Why you need shame to be happy

Why you need shame to be happy

There is an old saying which states that the truth shall set you free. Without the truth, you can’t live life in reality, in a manner that will bring you peace, happiness, hope and joy. But most of us naturally try and shy away from what we call our negative feelings like shame, low self esteem. In fact we numb them as best as we can. But there is one major problem with our attempts at doing this. You can’t selectively numb your feelings!

When perfectionism is driving us, shame is riding shotgun, and fear is that annoying backseat driver.

Understanding our feelings is no easy task.  Most of us have felt the burden of shame at one time or another.  Some of us may have been dishonest about our feelings – to ourselves and others – for fear we would be found out or others would know too much.  Hurtful feelings frequently surface in healing therapy, and when we hurt, we feel bad.  Words like miserable or sad can describe these hurtful feelings.  Sometimes we not only feel bad, we believe we are bad.  We not only hurt, we also believe something is wrong not only with our use of emotional escapes, but with the core of who we are. We feel something is lacking – we feel inadequate and empty.

That pervasive psychological feeling of chronic emptiness is often shame. The void is deepened by self-reproach and a constant longing to be filled. “So don’t hide from yourself, says Mark L Lockwood…You will hide both the good and the bad without even knowing you are doing it….you are on a journey to find reality, and thus an authentic self that will experience reality. You need more than your intellect, you need a body, mind, soul, emotions and your sacred, spiritual self as well”.

Where does shame come from?

For most of us, shame has its roots in our childhood.  Emotional problems run in families, and many of us were raised in unhealthy families that did not function well at meeting our emotional, and sometimes our physical, needs.  When parents are chronically depressed or overwhelmed in their struggle with an alcohol or other drug dependency for example, they are often unable to meet the emotional needs of their children.  When children do not get their emotional needs met, they often feel shame.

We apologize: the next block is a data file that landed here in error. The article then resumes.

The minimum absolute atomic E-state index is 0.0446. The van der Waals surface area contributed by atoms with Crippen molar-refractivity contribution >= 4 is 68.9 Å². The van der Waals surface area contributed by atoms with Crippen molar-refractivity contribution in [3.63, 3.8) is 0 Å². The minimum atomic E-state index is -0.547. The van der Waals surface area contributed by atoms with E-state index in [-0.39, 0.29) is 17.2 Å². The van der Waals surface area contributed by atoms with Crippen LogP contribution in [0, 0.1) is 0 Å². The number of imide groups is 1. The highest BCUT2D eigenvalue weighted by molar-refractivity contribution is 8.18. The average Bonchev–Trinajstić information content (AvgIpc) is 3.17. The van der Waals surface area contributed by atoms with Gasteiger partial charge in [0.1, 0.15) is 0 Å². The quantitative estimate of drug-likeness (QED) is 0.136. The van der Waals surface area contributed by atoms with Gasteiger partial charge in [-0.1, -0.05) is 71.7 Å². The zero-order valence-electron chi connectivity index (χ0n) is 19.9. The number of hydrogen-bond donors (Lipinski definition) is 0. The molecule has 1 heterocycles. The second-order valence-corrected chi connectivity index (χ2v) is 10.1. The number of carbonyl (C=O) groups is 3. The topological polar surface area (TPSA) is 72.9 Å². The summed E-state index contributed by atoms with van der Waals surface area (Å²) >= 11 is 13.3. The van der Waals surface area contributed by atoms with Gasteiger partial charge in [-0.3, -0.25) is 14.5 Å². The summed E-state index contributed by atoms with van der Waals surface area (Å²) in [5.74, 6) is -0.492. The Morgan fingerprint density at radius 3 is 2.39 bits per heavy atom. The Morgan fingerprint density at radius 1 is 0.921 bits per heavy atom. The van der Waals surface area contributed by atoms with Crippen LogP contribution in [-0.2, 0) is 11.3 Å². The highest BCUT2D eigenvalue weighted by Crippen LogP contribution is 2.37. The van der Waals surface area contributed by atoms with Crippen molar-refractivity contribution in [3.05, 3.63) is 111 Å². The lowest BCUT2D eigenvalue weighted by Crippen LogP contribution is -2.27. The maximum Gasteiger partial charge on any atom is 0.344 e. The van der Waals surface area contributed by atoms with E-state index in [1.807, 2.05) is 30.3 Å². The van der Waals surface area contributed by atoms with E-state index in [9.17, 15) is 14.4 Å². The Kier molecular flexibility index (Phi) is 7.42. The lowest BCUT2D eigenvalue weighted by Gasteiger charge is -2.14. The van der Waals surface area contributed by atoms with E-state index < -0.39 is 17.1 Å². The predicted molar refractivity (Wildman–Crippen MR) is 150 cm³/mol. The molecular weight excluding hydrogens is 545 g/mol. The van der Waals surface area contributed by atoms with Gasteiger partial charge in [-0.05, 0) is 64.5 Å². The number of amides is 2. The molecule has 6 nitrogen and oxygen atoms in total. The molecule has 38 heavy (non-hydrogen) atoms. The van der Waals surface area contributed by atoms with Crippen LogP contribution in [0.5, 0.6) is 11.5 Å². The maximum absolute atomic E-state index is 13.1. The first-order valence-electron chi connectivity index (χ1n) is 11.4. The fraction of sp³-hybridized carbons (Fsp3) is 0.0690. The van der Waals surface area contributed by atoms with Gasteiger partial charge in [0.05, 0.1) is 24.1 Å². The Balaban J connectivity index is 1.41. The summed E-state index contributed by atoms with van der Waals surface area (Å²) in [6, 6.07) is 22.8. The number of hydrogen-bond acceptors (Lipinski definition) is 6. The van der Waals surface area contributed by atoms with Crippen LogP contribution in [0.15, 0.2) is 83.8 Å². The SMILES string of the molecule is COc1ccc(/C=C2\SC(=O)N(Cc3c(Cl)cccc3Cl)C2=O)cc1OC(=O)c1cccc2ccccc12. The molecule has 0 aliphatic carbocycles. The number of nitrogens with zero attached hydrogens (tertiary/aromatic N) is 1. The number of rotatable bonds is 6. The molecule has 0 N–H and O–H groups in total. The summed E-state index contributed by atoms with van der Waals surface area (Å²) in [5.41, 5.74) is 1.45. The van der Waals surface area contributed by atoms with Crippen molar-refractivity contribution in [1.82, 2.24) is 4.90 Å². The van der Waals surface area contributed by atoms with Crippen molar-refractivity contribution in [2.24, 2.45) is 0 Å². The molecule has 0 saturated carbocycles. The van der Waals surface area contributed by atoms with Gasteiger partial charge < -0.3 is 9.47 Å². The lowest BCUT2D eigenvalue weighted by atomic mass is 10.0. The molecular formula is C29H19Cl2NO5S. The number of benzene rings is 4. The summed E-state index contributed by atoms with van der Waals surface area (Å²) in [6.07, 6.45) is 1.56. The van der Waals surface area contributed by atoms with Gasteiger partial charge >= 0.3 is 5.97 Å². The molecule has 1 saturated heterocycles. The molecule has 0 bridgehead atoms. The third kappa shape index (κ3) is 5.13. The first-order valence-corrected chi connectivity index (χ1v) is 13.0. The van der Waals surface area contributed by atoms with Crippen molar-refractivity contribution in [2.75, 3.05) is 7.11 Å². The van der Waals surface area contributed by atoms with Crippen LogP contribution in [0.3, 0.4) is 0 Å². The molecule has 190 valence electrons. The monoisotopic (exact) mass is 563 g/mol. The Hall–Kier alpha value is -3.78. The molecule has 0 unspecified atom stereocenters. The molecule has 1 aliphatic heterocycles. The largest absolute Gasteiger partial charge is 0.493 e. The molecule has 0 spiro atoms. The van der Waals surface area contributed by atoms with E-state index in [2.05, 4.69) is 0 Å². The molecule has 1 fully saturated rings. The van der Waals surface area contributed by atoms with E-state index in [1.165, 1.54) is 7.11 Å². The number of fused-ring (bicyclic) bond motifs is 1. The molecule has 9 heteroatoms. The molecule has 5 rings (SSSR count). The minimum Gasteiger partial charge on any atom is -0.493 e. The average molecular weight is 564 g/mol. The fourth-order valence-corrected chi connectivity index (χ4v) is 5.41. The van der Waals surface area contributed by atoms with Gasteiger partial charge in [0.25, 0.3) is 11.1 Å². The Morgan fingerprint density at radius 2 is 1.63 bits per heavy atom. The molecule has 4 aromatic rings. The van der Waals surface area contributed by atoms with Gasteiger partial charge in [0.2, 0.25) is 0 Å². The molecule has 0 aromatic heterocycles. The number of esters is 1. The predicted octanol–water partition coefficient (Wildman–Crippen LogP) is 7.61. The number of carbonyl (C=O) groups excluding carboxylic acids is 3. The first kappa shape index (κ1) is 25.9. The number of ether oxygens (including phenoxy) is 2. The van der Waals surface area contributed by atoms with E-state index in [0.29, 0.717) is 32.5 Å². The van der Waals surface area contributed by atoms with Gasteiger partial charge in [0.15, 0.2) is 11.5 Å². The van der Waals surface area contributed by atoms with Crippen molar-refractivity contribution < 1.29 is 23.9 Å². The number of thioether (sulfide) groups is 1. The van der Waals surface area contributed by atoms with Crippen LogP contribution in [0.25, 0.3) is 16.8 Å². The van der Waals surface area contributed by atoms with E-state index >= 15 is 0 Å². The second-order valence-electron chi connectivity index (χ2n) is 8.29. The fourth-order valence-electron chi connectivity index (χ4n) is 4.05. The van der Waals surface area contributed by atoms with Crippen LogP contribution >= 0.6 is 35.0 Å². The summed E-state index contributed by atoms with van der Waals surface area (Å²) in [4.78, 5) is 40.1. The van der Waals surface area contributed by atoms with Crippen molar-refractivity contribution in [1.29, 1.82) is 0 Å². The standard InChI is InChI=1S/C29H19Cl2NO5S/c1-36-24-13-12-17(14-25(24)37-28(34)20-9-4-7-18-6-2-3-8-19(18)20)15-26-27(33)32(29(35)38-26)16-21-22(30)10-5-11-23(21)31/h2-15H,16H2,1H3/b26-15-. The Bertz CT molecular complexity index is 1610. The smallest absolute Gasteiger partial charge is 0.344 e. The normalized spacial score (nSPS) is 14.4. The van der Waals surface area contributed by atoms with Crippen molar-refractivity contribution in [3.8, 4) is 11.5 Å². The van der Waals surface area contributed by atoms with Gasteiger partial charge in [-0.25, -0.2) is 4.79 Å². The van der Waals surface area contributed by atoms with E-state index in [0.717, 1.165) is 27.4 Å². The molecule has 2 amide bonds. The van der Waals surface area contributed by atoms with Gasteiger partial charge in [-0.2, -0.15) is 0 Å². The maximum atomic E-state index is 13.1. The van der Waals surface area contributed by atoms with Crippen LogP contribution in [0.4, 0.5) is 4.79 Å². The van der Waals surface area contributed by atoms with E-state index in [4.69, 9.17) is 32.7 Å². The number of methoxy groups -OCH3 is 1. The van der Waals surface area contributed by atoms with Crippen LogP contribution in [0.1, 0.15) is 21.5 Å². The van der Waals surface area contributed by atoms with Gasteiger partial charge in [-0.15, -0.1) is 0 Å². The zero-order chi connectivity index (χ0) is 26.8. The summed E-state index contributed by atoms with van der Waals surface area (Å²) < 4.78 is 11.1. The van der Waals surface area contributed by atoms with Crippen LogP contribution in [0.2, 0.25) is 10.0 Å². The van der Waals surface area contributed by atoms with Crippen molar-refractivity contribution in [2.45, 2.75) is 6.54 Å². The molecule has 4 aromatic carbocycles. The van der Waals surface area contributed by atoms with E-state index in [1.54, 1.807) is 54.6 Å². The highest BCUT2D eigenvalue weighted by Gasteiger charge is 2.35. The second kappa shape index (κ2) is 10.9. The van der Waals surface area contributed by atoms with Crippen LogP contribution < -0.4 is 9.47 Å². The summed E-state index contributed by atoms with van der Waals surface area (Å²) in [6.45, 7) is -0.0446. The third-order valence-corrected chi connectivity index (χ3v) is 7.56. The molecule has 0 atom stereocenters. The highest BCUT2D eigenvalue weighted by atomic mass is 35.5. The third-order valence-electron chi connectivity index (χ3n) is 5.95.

Shame is fostered when a child’s emotional needs are not met, when that child is not allowed to grow as a valuable person free to explore personal strengths, test individual limits, and embrace himself or herself emotionally.

A nurturing family naturally provides for each member’s emotional needs.  Children are accepted for who they are; they are cared for and respected.  The individuality of family members is maintained.  Parents are free to be adults, and children are free to be children.

Shame grows when children and adolescents feel abandoned or neglected, when they are not given adequate care to grow and develop and to value themselves as worthwhile people.  These children and adolescents often mature with deeply entrenched beliefs of inadequacy and worthlessness.

Inadequate nurturing during childhood can take a number of different forms.  For some of us it was blatant:

  • being hit, pushed or slapped
  • being coerced into sexual behaviour
  • being abandoned for days at a time

For many of us, it was subtle and pervasive:

  • being compared with high-achieving brothers and sisters
  • being subjected to derogatory remarks about our masculinity or femininity
  • being criticized about our ability to achieve or make it on our own
  • being criticized about our appearance or weight
  • being constantly reminded of mistakes we made
  • being threatened that we would turn out just like our “no-good drunken father”

People raised with inadequate nurturing often learn to be vigilant around others lest someone else discovers their feelings of inadequacy.  They may feel a need to hide themselves, their emotions, and their thoughts.  It becomes important to them to keep secrets, to resist discovery, to avoid making mistakes.  Mistakes are seen as the ultimate evidence of worthlessness.  A mistake is not viewed as an isolated event, but it is generalised to describe the entire self: I am a mistake.  My shame means that I not only feel bad, but that I believe I am bad, inadequate and flawed.

This sort of law of attraction styled reasoning promotes a vicious cycle where children who aren’t valued often mature to adulthood believing they are not valuable.  To hide their feelings of worthlessness, they develop a rigid defence system.  No one is to find out about them.  Hints of inadequacy are cautiously guarded.  They deny and distrust their emotions and no longer freely express their feelings, show affection, or feel comfortable with their sexuality.  Chronic unhappiness, apathy, and anticipation of being found out take the place of feelings of trust and sharing.

In the end we have to work through all of these feelings. even if we don’t want too. Life gives exams and seems to insist that we grow through our pain in our pursuit of happiness. TO really be peaceful, joyful and ecstatic even, know that shame is on of those backseat drivers that is getting you there. It will push you to grow. And when you grow, you can transform your life, the lives of others and then the world itself. Don’t Stay Stuck ! You CAN heal your life. Gassho and Blessings.

Mark L Lockwood

how to unlock the power of peace in your life

Published by Mark L Lockwood

Mark L Lockwood (BA)(Hons)(psy) teaches spiritual transformation and is the founder of Contemplative Intelligence. Author of The Power of Contemplative Intelligence, Autotherapy and Recovery Magic. Our work is about the science of finding your spiritual self.

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